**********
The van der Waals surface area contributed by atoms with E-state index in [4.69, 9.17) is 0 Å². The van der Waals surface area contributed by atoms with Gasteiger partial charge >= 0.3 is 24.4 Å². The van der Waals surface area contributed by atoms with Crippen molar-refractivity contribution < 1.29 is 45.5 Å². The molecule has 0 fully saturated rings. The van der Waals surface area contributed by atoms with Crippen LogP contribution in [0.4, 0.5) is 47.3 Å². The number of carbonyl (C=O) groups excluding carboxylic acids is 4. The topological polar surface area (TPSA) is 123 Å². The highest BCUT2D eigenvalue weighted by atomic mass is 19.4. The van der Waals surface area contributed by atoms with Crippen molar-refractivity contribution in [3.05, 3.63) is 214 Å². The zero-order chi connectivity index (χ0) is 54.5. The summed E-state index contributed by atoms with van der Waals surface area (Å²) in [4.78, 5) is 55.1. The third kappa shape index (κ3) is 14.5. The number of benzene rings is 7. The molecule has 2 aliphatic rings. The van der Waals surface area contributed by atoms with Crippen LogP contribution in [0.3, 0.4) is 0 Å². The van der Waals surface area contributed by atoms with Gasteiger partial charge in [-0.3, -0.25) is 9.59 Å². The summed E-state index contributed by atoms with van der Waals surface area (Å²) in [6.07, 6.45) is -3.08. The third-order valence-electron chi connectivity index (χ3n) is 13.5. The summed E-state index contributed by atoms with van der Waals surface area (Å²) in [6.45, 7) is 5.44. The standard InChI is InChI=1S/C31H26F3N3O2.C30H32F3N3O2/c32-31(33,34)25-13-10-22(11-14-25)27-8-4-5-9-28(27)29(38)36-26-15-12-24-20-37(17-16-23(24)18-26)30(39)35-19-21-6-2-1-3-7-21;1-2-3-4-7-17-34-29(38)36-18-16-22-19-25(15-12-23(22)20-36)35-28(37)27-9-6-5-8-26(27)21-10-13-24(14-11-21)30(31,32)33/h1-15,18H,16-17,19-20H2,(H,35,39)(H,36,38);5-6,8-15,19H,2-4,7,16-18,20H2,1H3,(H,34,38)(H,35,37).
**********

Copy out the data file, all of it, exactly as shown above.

The van der Waals surface area contributed by atoms with E-state index in [4.69, 9.17) is 0 Å². The van der Waals surface area contributed by atoms with Gasteiger partial charge >= 0.3 is 24.4 Å². The van der Waals surface area contributed by atoms with Crippen molar-refractivity contribution < 1.29 is 45.5 Å². The molecule has 0 fully saturated rings. The van der Waals surface area contributed by atoms with Crippen LogP contribution in [0.4, 0.5) is 47.3 Å². The number of carbonyl (C=O) groups excluding carboxylic acids is 4. The topological polar surface area (TPSA) is 123 Å². The highest BCUT2D eigenvalue weighted by atomic mass is 19.4. The van der Waals surface area contributed by atoms with Crippen molar-refractivity contribution in [3.05, 3.63) is 214 Å². The zero-order chi connectivity index (χ0) is 54.5. The summed E-state index contributed by atoms with van der Waals surface area (Å²) in [4.78, 5) is 55.1. The third kappa shape index (κ3) is 14.5. The number of benzene rings is 7. The molecule has 2 aliphatic rings. The van der Waals surface area contributed by atoms with Crippen LogP contribution in [0.3, 0.4) is 0 Å². The van der Waals surface area contributed by atoms with Gasteiger partial charge in [-0.3, -0.25) is 9.59 Å². The summed E-state index contributed by atoms with van der Waals surface area (Å²) in [6.07, 6.45) is -3.08. The third-order valence-electron chi connectivity index (χ3n) is 13.5. The summed E-state index contributed by atoms with van der Waals surface area (Å²) in [6.45, 7) is 5.44. The standard InChI is InChI=1S/C31H26F3N3O2.C30H32F3N3O2/c32-31(33,34)25-13-10-22(11-14-25)27-8-4-5-9-28(27)29(38)36-26-15-12-24-20-37(17-16-23(24)18-26)30(39)35-19-21-6-2-1-3-7-21;1-2-3-4-7-17-34-29(38)36-18-16-22-19-25(15-12-23(22)20-36)35-28(37)27-9-6-5-8-26(27)21-10-13-24(14-11-21)30(31,32)33/h1-15,18H,16-17,19-20H2,(H,35,39)(H,36,38);5-6,8-15,19H,2-4,7,16-18,20H2,1H3,(H,34,38)(H,35,37).